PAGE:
The View component
The View component in the MVVM pattern refers to the user interface (UI) of an app. In Silverlight-based Windows Phone app, the View component is constituted by XAML files for declaring and qualifying UI elements and code-behind files associated with those XAML files that implement event handlers and other code to determine how users interact with the UI elements.
It is important to distinguish between two senses of the word "view" in the context of developing SharePoint list apps for Windows Phone. A SharePoint list is associated with one or more views, as, for example, the default All Items view for a list, or the Current Events view for a list based on the Calendar list template. These views represent ways of organizing and displaying list items in a SharePoint list. Depending on the kind of SharePoint list (and on whether custom views have been added to the list) you target for your app, the views associated with the list, such as All Tasks or Current Events, are made available for you to choose to include in your app in the SharePoint Phone Application Wizard when you create a project from the template. If you include a given view, the template generates a PivotItem control (contained within a Pivot control) to render the view of the list.
This sense of the word "view" is to be distinguished from the sense of the word as it applies to the Views in the template. In a project based on the Windows Phone SharePoint List Application template, the Views (implemented as XAML files in the Views folder of the project) refer conceptually to the View component of the MVVM pattern. That is, the Views in the project represent the presentation layer for the data (or, Model) of a given entity. In this case, the entity is either a SharePoint list or a SharePoint list item.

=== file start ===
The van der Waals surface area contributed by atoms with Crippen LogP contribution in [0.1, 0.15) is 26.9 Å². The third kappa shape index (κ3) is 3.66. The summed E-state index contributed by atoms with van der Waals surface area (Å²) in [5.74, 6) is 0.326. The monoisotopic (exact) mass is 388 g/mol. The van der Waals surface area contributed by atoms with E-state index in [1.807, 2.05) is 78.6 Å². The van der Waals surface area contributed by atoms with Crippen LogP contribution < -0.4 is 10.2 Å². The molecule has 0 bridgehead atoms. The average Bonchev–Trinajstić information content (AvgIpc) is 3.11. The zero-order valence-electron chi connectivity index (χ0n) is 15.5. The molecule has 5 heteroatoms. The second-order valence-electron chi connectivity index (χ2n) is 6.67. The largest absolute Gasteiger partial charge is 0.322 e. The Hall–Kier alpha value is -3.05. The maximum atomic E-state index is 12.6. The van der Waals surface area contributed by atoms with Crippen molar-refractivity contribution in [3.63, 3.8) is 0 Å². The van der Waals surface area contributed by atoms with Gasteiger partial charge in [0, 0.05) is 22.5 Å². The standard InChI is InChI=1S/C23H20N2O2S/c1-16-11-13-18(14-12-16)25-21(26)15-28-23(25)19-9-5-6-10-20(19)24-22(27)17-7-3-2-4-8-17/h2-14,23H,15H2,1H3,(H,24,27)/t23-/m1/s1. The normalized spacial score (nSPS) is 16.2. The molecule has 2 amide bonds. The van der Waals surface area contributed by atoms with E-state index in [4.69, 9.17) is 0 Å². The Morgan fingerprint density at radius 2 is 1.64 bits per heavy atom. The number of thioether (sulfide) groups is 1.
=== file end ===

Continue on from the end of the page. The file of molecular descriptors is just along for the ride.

Although the List form (List.xaml) in the project can be said to correspond to the default view associated with a SharePoint list, the conceptual distinction between the default view of a SharePoint list and the View as represented by the List form should still be maintained, because the List form in the project doesn't necessarily map to the default view of the list on the server. If, for example, you modify the default list view on the server (by, say, specifying a given sort order or displaying certain fields and not others), the modifications will not be represented in the XAML that constitutes the List form in the project. You set the order of the items as they are shown in the List form in your app based on your choices in the SharePoint Phone Application Wizard (or based on your subsequent customizations of the List form), regardless of the order configured for the default view associated with the SharePoint list on the server.
The List form represents the View (or presentation layer) for the SharePoint list. The other three View files pertain to individual list items, and they can be said to correspond to the forms available (generally) from the list item menu for a list item in SharePoint.
The Display form (DisplayForm.xaml) corresponds to the View Item form (DispForm.aspx) for a SharePoint list. This form presents a View for an individual item in a SharePoint list.
The Edit form (EditForm.xaml) corresponds to the Edit Item form (EditForm.aspx) for a SharePoint list. This form presents a View for a given item as it is exposed for editing.
The New form (NewForm.xaml) file corresponds to the New Item form (NewForm.aspx) for a SharePoint list. This form presents a View for a given item that is to be created and added to the list.
The List form is always included by default in a project based on the Windows Phone SharePoint List Application template. The XAML files for the other forms in the Views folder of the project are generated based on the list operations (New, Display, or Edit) selected in the SharePoint Phone Application Wizard.
The ViewModel component